I recently visited my doctor & ended up with a prescription. After looking at the bottle, I wondered what that “Rx” means. Why does Rx mean “prescription”, when there’s neither an R or an X in the word prescription?
The pharmacy practice, or the preparation & dispensation of drugs, has been around for thousands of years. The world’s first recorded prescriptions were etched on a Mesopotamian clay tablet around 2100 B.C., while the first drugstores came about in the ancient city of Baghdad in the 8th century A.D. America’s earliest drugstores sprung up in the 17th century, in major cities like Boston & New York. But none of these established Rx as the symbol for prescription. So, where did it come from?
The Rx symbol is actually derived from the Latin word “recipere,” which means “to take” (which makes sense, given that you take or ingest medication). Now, there are some alternative theories, like the belief that Rx evolved from the Eye of Horus, an ancient Egyptian symbol associated with healing powers, or even the Jupiter symbol, which looks like an embellished version of the number 4. But, while the Rx can be stylistically written so that it looks similar to the Eye of Horus or Jupiter symbol, they’re clearly more artsy retrofitting than factual.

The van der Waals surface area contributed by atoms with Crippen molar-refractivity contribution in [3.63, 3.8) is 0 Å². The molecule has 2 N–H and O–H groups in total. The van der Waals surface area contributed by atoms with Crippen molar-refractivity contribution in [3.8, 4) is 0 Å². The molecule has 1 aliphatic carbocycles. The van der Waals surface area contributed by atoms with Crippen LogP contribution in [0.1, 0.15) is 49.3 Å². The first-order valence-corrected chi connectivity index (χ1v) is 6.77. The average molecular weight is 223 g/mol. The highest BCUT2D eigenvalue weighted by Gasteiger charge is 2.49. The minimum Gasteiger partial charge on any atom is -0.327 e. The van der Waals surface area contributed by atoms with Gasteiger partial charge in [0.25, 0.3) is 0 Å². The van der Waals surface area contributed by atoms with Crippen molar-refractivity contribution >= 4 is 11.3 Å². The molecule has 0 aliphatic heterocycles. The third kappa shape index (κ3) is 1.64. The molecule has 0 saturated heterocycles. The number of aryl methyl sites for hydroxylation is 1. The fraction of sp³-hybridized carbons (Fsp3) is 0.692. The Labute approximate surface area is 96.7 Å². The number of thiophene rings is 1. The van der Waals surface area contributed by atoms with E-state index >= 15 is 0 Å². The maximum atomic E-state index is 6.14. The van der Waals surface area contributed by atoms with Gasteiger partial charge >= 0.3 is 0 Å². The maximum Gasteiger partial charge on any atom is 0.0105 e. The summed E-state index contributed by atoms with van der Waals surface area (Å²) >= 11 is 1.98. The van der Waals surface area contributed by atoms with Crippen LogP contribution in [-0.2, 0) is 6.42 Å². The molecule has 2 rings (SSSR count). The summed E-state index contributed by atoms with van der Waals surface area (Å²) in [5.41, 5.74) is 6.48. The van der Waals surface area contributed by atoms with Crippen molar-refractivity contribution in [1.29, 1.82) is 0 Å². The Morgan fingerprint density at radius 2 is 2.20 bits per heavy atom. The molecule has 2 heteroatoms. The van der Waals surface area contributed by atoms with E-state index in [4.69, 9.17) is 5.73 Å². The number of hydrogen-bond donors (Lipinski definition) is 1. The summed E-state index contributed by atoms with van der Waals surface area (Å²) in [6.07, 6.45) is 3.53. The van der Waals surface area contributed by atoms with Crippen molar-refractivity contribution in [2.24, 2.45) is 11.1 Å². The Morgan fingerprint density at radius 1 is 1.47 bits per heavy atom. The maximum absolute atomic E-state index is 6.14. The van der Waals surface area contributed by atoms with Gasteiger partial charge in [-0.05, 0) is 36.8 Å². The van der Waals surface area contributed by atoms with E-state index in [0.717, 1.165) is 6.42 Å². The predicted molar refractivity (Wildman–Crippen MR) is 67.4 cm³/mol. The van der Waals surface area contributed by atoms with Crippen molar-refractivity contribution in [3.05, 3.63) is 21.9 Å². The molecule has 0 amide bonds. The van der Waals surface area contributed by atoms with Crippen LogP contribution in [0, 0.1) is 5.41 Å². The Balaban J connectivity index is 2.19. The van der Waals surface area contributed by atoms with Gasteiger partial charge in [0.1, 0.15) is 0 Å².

Prior to the 1950s, the majority of prescription medications in America were compounded by pharmacists, meaning that each medication was custom-made from raw ingredients, using a mortar & pestle, to suit each individual patient’s needs. But, in the mid-20th century, pharmacists began filling most prescriptions with mass-produced products produced by wholesale drug manufacturers. Still, nowadays the mortar & pestle remain a pharmacy industry symbol, most of the time showing up on drugstore signs right alongside the letters Rx (which, you know now what that means).
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